I am no expert in classical music. In fact, I know very little. I received the same classical education we all got from Looney Tunes so many years ago, but I couldn’t tell Brahms from Beethoven. This is an actual text I sent to a friend a few months ago:

What’s the famous classical piece that goes “do do do do dih do dih, dih do dih, dih do dih, do do do do dih do do do dih do do do dih?”

I have great friends, because here was his immediate answer:

Peer Gynt – In the Hall of the Mountain King.

There is a composer that has fascinated me for some time though: J. S. Bach. Apart from being a good churchgoing Lutheran (like myself), and deeply into mathematics (like myself), he was also something of a completist (like myself). He published a book entitled The Well-Tempered Clavier in 1722. (A clavier was a generic term for a keyboard instrument, like a harpsichord, a piano, or an organ.) This opus had a total of 48 pieces of music in it: one prelude and one fugue for each of the 24 musical keys, major and minor. In other words, it contained:

  • Prelude in C Major
  • Fugue in C Major
  • Prelude in C Minor
  • Fugue in C Minor
  • Prelude in C# Major
  • Fugue in C# Major

and so on, completing with Fugue in B Minor. Forty-eight pieces of music, and why? In Bach’s words (well, in English translation of Bach’s words), “for the profit and use of musical youth desirous of learning, and especially for the pastime of those already skilled in this study.” But why all 48? Well, just because he could, I suppose.

Most of what I know about Bach comes not from listening to his work, but from a book I devoured a while back called Gödel, Escher, Bach: An Eternal Golden Braid by Douglas Hofstadter. The book describes itself as “a metaphorical fugue on minds and machines in the spirit of Lewis Carroll.” On one level, it’s an exploration into artificial intelligence, how it arises and what it would mean. On another level, it’s a deep dive into the shared rhythms and connections among the mathematical work of Kurt Gödel, the artistic work of M. C. Escher, and the musical work of J. S. Bach. Among the three of them, Hofstadter found a shared fascination with intricate fractal-like patterns of recursion and depth. Escher’s artwork is filled with impossible structures and repeating designs. Bach’s fugues are filled with intricate repeating themes and secret hidden codes. And Kurt Gödel discovered (invented?) the Incompleteness Theorems. In hopelessly simplified format, Gödel’s Incompleteness Theorems state that in any system of mathematics, there are some questions that simply cannot be answered. Gödel states that no matter how complete you try to create your system, it simply cannot answer every question. And on another level, the book itself is a self-referential, recursive creation that somehow holds together like a perfect crystal. It’s like a gift from the early seconds of the universe, a time when the laws of physics and mathematics were one, and everything was both intricately complex yet gracefully simple.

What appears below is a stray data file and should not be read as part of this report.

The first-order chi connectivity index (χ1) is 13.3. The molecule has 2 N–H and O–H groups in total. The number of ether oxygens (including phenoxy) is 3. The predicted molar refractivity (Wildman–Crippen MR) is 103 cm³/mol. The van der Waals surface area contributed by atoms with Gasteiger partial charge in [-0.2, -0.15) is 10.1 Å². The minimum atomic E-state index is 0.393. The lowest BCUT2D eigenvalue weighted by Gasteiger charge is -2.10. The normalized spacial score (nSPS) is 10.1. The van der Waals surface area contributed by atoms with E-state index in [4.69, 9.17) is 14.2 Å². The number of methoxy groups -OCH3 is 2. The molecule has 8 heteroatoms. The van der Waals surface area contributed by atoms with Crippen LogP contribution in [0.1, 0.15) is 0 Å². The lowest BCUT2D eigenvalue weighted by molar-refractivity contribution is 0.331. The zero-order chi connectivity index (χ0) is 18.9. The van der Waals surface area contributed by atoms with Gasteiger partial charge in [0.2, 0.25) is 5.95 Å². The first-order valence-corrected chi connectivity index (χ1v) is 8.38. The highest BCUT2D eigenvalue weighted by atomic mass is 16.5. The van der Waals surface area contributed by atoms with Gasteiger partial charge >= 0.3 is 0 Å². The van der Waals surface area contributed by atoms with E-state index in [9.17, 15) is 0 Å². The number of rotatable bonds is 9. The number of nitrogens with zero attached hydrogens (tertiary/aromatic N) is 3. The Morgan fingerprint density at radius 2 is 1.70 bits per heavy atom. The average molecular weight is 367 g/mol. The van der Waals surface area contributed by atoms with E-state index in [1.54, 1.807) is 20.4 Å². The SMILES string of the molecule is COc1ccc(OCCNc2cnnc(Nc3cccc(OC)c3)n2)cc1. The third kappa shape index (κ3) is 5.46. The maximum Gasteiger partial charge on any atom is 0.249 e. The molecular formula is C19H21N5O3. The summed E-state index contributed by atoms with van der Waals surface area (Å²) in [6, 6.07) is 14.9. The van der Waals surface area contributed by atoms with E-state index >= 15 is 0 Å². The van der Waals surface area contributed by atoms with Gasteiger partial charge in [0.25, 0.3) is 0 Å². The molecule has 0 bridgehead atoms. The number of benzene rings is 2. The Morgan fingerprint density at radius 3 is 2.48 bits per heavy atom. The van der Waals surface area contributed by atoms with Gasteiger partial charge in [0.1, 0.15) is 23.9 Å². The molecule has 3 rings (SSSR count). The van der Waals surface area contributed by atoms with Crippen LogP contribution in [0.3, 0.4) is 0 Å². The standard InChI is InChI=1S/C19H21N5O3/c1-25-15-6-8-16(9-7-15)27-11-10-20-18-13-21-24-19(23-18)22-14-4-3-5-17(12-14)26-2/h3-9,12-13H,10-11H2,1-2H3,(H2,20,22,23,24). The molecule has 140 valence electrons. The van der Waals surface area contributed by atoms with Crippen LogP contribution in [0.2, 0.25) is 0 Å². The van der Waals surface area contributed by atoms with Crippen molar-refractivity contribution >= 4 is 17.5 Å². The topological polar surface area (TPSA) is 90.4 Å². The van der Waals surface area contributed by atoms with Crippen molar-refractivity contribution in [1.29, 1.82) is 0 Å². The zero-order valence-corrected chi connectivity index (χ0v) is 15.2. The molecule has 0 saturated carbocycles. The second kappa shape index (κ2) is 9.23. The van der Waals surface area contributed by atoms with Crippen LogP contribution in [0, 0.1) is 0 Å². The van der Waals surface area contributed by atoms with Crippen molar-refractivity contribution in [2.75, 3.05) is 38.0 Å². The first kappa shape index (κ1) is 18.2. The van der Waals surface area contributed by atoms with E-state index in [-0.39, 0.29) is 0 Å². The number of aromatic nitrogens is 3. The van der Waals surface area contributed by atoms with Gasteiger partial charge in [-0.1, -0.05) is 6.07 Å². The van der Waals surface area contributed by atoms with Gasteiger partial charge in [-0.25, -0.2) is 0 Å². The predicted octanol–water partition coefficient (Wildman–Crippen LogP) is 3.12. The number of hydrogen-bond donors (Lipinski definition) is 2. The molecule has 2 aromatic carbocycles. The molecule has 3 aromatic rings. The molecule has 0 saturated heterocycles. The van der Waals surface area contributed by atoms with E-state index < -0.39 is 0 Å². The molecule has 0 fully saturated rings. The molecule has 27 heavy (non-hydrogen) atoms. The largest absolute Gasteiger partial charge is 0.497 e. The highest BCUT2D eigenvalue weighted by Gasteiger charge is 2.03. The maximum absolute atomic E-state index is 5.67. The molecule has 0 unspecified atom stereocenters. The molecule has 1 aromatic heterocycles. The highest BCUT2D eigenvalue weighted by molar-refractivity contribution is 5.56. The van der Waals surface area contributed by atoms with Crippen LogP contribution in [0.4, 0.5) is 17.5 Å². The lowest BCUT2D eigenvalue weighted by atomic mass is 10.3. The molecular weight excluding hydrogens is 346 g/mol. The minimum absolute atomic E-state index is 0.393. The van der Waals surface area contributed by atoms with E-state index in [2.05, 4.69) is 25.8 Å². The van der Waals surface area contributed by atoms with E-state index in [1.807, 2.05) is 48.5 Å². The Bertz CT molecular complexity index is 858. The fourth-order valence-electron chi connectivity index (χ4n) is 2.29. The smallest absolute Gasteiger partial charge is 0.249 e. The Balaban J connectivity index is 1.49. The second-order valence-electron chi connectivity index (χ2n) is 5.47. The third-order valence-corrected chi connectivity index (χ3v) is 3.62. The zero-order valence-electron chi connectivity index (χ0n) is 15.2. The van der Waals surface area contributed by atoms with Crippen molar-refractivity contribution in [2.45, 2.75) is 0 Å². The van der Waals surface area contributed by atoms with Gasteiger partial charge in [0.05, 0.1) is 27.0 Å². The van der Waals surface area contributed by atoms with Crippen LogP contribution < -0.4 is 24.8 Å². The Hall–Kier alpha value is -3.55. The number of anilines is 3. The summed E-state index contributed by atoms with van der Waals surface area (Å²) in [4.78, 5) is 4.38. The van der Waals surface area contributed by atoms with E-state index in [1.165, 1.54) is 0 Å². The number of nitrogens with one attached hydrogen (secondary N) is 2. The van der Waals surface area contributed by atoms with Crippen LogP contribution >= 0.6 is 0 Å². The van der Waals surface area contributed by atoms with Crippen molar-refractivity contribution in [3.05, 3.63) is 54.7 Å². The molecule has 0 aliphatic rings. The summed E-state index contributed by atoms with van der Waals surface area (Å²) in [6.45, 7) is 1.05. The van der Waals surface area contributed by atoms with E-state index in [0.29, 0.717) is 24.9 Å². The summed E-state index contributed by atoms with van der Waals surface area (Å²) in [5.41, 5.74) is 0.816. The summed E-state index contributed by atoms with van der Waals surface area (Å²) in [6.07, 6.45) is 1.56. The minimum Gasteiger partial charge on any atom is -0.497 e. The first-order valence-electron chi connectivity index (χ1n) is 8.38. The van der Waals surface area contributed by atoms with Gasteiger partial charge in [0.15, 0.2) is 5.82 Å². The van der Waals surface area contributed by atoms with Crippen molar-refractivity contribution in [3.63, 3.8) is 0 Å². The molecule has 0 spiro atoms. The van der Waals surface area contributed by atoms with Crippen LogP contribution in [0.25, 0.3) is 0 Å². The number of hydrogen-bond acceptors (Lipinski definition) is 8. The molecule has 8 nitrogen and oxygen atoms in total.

It’s a hard read at parts, but I love it. If you enjoy Escher, or Bach, or mathematics (or all three!), pick up a copy. At the very least, read all the “dialogues” between Achilles and the Tortoise that come between each of the chapters. My big takeaway from the book: intelligence arises due to complexity. The reason our brains provide us with consciousness and intelligence is because of how complex they are. Our level of sentience and intelligence exceeds that of other animals precisely because our brains are more complex. And my other big takeaway: intelligence arises at a higher “level” than its component parts. The neurons in our brain are not intelligent, or sentient. The cells in our body have no idea that they are part of a human, nor do the atoms within them know that they’re in cells. They’re just going about their atomic, and cellular, business. It’s because of the complexity of our brains that something arose higher than them, namely, you and me. (Please note: this is not a statement in favor of, or against, a belief in God. Perhaps God planned it this way; or perhaps there is no God, and this arose naturally. Certainly I have my own thoughts on that, but either way works.)

Someday I should listen to the preludes and fugues from Well-Tempered Clavier. But for now, I might just pull out my old copy of Gödel, Escher, Bach.

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